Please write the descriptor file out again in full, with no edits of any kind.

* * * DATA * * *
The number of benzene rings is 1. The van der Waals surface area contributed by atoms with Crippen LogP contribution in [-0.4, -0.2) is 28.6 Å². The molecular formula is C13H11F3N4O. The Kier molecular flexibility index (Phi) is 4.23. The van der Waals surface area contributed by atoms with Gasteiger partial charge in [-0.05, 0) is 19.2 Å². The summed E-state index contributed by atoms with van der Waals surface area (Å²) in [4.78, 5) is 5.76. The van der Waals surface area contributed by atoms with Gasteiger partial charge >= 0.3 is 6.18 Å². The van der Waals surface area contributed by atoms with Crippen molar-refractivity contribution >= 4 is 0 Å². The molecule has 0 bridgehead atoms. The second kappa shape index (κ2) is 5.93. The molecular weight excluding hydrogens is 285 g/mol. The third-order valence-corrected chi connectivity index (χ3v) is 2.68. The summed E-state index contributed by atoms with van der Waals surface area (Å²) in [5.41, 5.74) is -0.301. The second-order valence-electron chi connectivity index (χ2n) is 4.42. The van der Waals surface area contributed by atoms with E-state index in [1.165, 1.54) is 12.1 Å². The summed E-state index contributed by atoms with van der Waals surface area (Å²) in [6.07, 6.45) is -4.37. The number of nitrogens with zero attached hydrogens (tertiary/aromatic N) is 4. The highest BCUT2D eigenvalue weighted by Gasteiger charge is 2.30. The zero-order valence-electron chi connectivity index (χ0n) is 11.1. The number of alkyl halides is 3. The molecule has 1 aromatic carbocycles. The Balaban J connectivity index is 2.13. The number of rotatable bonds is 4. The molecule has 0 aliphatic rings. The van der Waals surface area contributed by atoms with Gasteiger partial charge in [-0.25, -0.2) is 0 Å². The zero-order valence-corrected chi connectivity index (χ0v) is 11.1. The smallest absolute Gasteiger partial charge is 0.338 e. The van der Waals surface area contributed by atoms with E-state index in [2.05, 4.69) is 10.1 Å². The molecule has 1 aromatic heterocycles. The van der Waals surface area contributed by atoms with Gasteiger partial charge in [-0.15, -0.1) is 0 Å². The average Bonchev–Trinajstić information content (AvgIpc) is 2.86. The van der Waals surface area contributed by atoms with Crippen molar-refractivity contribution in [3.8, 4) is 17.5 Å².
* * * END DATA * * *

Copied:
The number of benzene rings is 1. The van der Waals surface area contributed by atoms with Crippen LogP contribution in [-0.4, -0.2) is 28.6 Å². The molecular formula is C13H11F3N4O. The Kier molecular flexibility index (Phi) is 4.23. The van der Waals surface area contributed by atoms with Gasteiger partial charge in [-0.05, 0) is 19.2 Å². The summed E-state index contributed by atoms with van der Waals surface area (Å²) in [4.78, 5) is 5.76. The van der Waals surface area contributed by atoms with Gasteiger partial charge >= 0.3 is 6.18 Å². The van der Waals surface area contributed by atoms with Crippen molar-refractivity contribution >= 4 is 0 Å². The molecule has 0 bridgehead atoms. The second kappa shape index (κ2) is 5.93. The molecular weight excluding hydrogens is 285 g/mol. The third-order valence-corrected chi connectivity index (χ3v) is 2.68. The summed E-state index contributed by atoms with van der Waals surface area (Å²) in [5.41, 5.74) is -0.301. The second-order valence-electron chi connectivity index (χ2n) is 4.42. The van der Waals surface area contributed by atoms with E-state index in [1.165, 1.54) is 12.1 Å². The summed E-state index contributed by atoms with van der Waals surface area (Å²) in [6.07, 6.45) is -4.37. The number of nitrogens with zero attached hydrogens (tertiary/aromatic N) is 4. The highest BCUT2D eigenvalue weighted by Gasteiger charge is 2.30. The zero-order valence-electron chi connectivity index (χ0n) is 11.1. The number of alkyl halides is 3. The molecule has 1 aromatic carbocycles. The Balaban J connectivity index is 2.13. The number of rotatable bonds is 4. The molecule has 0 aliphatic rings. The van der Waals surface area contributed by atoms with Gasteiger partial charge in [-0.25, -0.2) is 0 Å². The zero-order valence-corrected chi connectivity index (χ0v) is 11.1. The smallest absolute Gasteiger partial charge is 0.338 e. The van der Waals surface area contributed by atoms with E-state index in [2.05, 4.69) is 10.1 Å². The molecule has 1 aromatic heterocycles. The van der Waals surface area contributed by atoms with Gasteiger partial charge in [-0.15, -0.1) is 0 Å². The average Bonchev–Trinajstić information content (AvgIpc) is 2.86. The van der Waals surface area contributed by atoms with Crippen molar-refractivity contribution in [3.8, 4) is 17.5 Å².